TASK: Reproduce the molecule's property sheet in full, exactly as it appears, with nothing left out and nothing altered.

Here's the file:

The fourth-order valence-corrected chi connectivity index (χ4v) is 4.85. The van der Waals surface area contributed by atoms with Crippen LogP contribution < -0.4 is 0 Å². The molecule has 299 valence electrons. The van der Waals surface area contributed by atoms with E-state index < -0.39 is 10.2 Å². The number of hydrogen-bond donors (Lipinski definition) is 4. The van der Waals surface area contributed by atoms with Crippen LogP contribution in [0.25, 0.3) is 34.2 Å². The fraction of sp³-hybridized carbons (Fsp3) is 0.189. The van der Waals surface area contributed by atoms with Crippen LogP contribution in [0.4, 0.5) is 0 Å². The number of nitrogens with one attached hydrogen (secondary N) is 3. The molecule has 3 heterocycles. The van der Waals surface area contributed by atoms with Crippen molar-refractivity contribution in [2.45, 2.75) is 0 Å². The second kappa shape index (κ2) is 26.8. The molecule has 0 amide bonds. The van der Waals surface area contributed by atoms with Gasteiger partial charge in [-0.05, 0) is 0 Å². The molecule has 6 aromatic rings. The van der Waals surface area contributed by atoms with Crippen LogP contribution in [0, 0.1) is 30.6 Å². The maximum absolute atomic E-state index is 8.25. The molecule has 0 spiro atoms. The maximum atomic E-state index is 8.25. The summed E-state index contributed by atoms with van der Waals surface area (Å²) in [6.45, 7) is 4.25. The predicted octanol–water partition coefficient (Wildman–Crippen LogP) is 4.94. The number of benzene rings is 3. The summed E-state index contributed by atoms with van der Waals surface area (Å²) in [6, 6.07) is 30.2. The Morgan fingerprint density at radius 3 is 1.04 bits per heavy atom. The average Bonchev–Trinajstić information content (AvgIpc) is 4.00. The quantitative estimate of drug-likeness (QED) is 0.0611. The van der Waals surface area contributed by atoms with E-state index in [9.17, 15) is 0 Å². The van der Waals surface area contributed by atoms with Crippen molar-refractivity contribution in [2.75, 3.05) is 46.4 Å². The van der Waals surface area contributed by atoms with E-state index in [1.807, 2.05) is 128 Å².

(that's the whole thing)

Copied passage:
The fourth-order valence-corrected chi connectivity index (χ4v) is 4.85. The van der Waals surface area contributed by atoms with Crippen LogP contribution < -0.4 is 0 Å². The molecule has 299 valence electrons. The van der Waals surface area contributed by atoms with E-state index < -0.39 is 10.2 Å². The number of hydrogen-bond donors (Lipinski definition) is 4. The van der Waals surface area contributed by atoms with Crippen LogP contribution in [0.25, 0.3) is 34.2 Å². The fraction of sp³-hybridized carbons (Fsp3) is 0.189. The van der Waals surface area contributed by atoms with Crippen LogP contribution in [0.4, 0.5) is 0 Å². The number of nitrogens with one attached hydrogen (secondary N) is 3. The molecule has 3 heterocycles. The van der Waals surface area contributed by atoms with Crippen molar-refractivity contribution in [2.45, 2.75) is 0 Å². The second kappa shape index (κ2) is 26.8. The molecule has 0 amide bonds. The van der Waals surface area contributed by atoms with Gasteiger partial charge in [-0.05, 0) is 0 Å². The molecule has 6 aromatic rings. The van der Waals surface area contributed by atoms with Crippen LogP contribution in [0, 0.1) is 30.6 Å². The maximum absolute atomic E-state index is 8.25. The molecule has 0 spiro atoms. The maximum atomic E-state index is 8.25. The summed E-state index contributed by atoms with van der Waals surface area (Å²) in [6.45, 7) is 4.25. The predicted octanol–water partition coefficient (Wildman–Crippen LogP) is 4.94. The number of benzene rings is 3. The summed E-state index contributed by atoms with van der Waals surface area (Å²) in [6, 6.07) is 30.2. The Morgan fingerprint density at radius 3 is 1.04 bits per heavy atom. The average Bonchev–Trinajstić information content (AvgIpc) is 4.00. The quantitative estimate of drug-likeness (QED) is 0.0611. The van der Waals surface area contributed by atoms with E-state index in [9.17, 15) is 0 Å². The van der Waals surface area contributed by atoms with Crippen molar-refractivity contribution in [2.75, 3.05) is 46.4 Å². The van der Waals surface area contributed by atoms with E-state index in [1.807, 2.05) is 128 Å².